Specialized knowledge helped me question a fact in the article because I am familiar with one of the two cities mentioned in the article. The person profiled has homes in Fort Worth and Seattle. The article asserted: When in Fort Worth, he walks from 30 to 90 minutes around the steep hills of Lincoln Park four to five days a week. The assertion caused me to pause in my reading. I know for certain that Seattle has a Lincoln Park that is hilly because I have walked around the beautiful park many times. I wondered if Fort Worth also had a hilly Lincoln Park. I did some fact checking on the Fort Worth parks department website (yes, like many cities, they do have a Lincoln Park). Then I looked up the park on Google maps, zooming in to the earth view. Lincoln Park in Fort Worth is a small neighborhood park, two blocks square, with a creek, some trees, but no hills, and probably only 15 minutes of exercise potential. If I was the editor overseeing this article, I would have sent it back to the writer suggesting that she confirm the location of Lincoln Park with the person profiled in the article. It is possible that my knowledge of parks and fact checking is inaccurate and there is a large, hilly Lincoln Park in the Fort Worth area. However, I also checked nearby Dallas for a Lincoln Park and did not find one. This particular fact probably only bothered people familiar with Fort Worth or Seattle.

Fact checking is the part of editorial work that still needs the human brain. At some point in the future, along with spell check and grammar check, there may be an artificial intelligence app that does fact checking. But for now, newspapers and other media platforms need actual editors to perform this essential step in the process. Because accuracy matters to this reader.

The Next Next Thing

What is the topic you are going to write about after your current project is completed? Not worried about that yet? Thinking about tomorrow’s topic can make you a better communicator today.

Communication is a process rather than a one-time interaction. So as a communications professional, you should always be thinking about the next next thing. Whether you are communicating via blogs, social media, websites, videos, magazines, newspapers or books, consider where your communications topics are headed. Today’s topic is the burning fire you need to address and get out the door. But the intentional progression of topics from today to tomorrow to the next day (month, year) builds a brand, and a body of work.

Recently, as I was working on a quarterly newsletter for a client, I penciled in the topics for their next two newsletters. I didn’t spend much time thinking about the details of the future topics, since I was focused on the newsletter that needed to get to print. I might not even be responsible for future newsletters; however, the overall communications plan is important for my client. The ability to think ahead to the next topic in a sequence means that the quarterly newsletter topics will build on each other throughout the year. Recipients of the newsletters will have a more complete understanding of the overall organization, rather than receiving random bites of information spread across time.

Educators have a term for this kind of planning: scope and sequence. When planning curriculum, they consider the objectives for the course (scope) and the components of content that students need to reach those objectives (sequence). I admit that I may have oversimplified this educational concept for my purposes; but considering scope and sequence can lead to great communications planning.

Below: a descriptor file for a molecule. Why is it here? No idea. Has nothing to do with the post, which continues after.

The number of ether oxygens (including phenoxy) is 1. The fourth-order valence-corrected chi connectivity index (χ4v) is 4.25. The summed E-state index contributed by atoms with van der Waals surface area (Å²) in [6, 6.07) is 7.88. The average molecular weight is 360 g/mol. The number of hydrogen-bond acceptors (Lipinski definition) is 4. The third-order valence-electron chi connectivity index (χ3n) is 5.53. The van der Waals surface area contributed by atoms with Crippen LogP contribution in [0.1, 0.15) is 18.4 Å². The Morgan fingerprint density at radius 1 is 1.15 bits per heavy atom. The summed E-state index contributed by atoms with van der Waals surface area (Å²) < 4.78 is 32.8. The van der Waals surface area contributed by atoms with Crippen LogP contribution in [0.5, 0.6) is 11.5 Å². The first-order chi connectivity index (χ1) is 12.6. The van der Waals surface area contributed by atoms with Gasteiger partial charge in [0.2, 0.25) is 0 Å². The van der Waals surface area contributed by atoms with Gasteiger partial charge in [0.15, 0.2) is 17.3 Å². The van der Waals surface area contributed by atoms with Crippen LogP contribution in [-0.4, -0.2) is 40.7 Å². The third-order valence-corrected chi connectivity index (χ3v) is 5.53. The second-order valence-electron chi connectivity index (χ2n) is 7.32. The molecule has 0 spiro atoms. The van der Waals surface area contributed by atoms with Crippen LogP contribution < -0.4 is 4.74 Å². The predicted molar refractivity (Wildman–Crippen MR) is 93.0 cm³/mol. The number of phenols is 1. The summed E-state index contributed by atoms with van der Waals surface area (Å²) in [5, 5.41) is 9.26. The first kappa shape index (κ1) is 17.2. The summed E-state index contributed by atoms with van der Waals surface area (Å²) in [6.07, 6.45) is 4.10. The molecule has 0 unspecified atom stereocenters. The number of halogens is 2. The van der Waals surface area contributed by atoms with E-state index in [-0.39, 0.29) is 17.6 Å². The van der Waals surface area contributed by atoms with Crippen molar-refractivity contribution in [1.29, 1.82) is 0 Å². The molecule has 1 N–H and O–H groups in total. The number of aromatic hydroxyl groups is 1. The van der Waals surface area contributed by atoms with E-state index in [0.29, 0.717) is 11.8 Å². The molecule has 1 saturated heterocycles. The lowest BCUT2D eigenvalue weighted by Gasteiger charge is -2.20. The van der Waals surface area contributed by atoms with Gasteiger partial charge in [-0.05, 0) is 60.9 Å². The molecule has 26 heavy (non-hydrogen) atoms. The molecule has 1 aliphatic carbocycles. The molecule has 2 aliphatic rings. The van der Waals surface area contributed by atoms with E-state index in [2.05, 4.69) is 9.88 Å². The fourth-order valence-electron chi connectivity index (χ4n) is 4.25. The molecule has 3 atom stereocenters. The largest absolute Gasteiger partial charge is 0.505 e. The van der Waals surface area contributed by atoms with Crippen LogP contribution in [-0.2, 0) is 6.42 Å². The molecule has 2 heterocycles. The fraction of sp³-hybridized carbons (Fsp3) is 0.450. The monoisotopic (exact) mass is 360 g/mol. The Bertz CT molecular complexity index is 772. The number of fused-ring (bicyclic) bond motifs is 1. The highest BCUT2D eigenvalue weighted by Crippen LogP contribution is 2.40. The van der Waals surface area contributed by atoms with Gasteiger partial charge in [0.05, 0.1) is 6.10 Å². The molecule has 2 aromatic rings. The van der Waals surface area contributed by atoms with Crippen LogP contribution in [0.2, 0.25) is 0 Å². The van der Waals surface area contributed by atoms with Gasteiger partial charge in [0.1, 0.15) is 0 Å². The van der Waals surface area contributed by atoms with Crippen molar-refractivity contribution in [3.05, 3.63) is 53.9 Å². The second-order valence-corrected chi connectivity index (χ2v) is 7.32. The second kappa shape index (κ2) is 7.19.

So as you are working on today’s project, keep a sticky note (or evernote) handy to jot down topics for the next project, and the next next project. This kind of planning will keep you moving forward in communications, rather than just reacting to the needs of today.

Jargon

Every industry has its own language. Using expressions that are familiar to your audience is an important part of effective communication. However, sometimes such language also excludes. Content that is meant to connect creates distance when the jargon isn’t readily understood.

How much jargon to include?

The primary consideration for any communication is to consider your audience. If your audience focus is seasoned professionals and your language is common in all professional communication in your industry, then industry-specific language is appropriate. If your audience includes newcomers to your industry, carefully consider whether jargon is inclusive or distancing.

In addition, consider the purpose of the communication. If your content is designed to reach broadly and draw people on the fringes of your field, then opt for plain language that is widely understood.  Industry regulars will still understand your content, and newcomers will also connect.

Abbreviations are definitely industry-specific, but an editorial rule of thumb is to spell out abbreviations on their first usage and include the abbreviation in parentheses. This will clarify meaning and avoid any misunderstandings.  And it is possible that some abbreviations that you consider widely understood might have different meanings in other settings. Spelling out abbreviations provides clarity.

When I am editing content with industry-specific language, I highlight anything that isn’t clear to me. It’s up to the client to decide whether to eliminate jargon to make the meaning widely apparent, but my preference is always clear language that is broadly understood.